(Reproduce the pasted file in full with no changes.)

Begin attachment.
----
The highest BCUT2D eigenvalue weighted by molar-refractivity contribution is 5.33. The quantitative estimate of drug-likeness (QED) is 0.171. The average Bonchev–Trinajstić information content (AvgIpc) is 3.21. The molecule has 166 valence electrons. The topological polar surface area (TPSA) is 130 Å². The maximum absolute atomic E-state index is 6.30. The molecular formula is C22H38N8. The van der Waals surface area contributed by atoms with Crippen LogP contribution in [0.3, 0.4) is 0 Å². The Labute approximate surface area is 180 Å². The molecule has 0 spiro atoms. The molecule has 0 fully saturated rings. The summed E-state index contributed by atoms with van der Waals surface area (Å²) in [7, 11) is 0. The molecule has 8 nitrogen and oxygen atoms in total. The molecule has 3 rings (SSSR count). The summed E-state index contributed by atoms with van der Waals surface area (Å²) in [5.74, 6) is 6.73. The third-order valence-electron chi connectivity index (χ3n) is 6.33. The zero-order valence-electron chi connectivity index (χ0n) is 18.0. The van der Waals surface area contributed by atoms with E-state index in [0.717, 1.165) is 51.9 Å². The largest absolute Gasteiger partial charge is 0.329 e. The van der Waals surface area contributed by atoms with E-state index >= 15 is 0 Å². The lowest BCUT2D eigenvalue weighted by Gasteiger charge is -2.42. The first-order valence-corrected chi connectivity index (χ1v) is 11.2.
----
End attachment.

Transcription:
The highest BCUT2D eigenvalue weighted by molar-refractivity contribution is 5.33. The quantitative estimate of drug-likeness (QED) is 0.171. The average Bonchev–Trinajstić information content (AvgIpc) is 3.21. The molecule has 166 valence electrons. The topological polar surface area (TPSA) is 130 Å². The maximum absolute atomic E-state index is 6.30. The molecular formula is C22H38N8. The van der Waals surface area contributed by atoms with Crippen LogP contribution in [0.3, 0.4) is 0 Å². The Labute approximate surface area is 180 Å². The molecule has 0 spiro atoms. The molecule has 0 fully saturated rings. The summed E-state index contributed by atoms with van der Waals surface area (Å²) in [7, 11) is 0. The molecule has 8 nitrogen and oxygen atoms in total. The molecule has 3 rings (SSSR count). The summed E-state index contributed by atoms with van der Waals surface area (Å²) in [5.74, 6) is 6.73. The third-order valence-electron chi connectivity index (χ3n) is 6.33. The zero-order valence-electron chi connectivity index (χ0n) is 18.0. The van der Waals surface area contributed by atoms with E-state index in [0.717, 1.165) is 51.9 Å². The largest absolute Gasteiger partial charge is 0.329 e. The van der Waals surface area contributed by atoms with E-state index >= 15 is 0 Å². The lowest BCUT2D eigenvalue weighted by Gasteiger charge is -2.42. The first-order valence-corrected chi connectivity index (χ1v) is 11.2.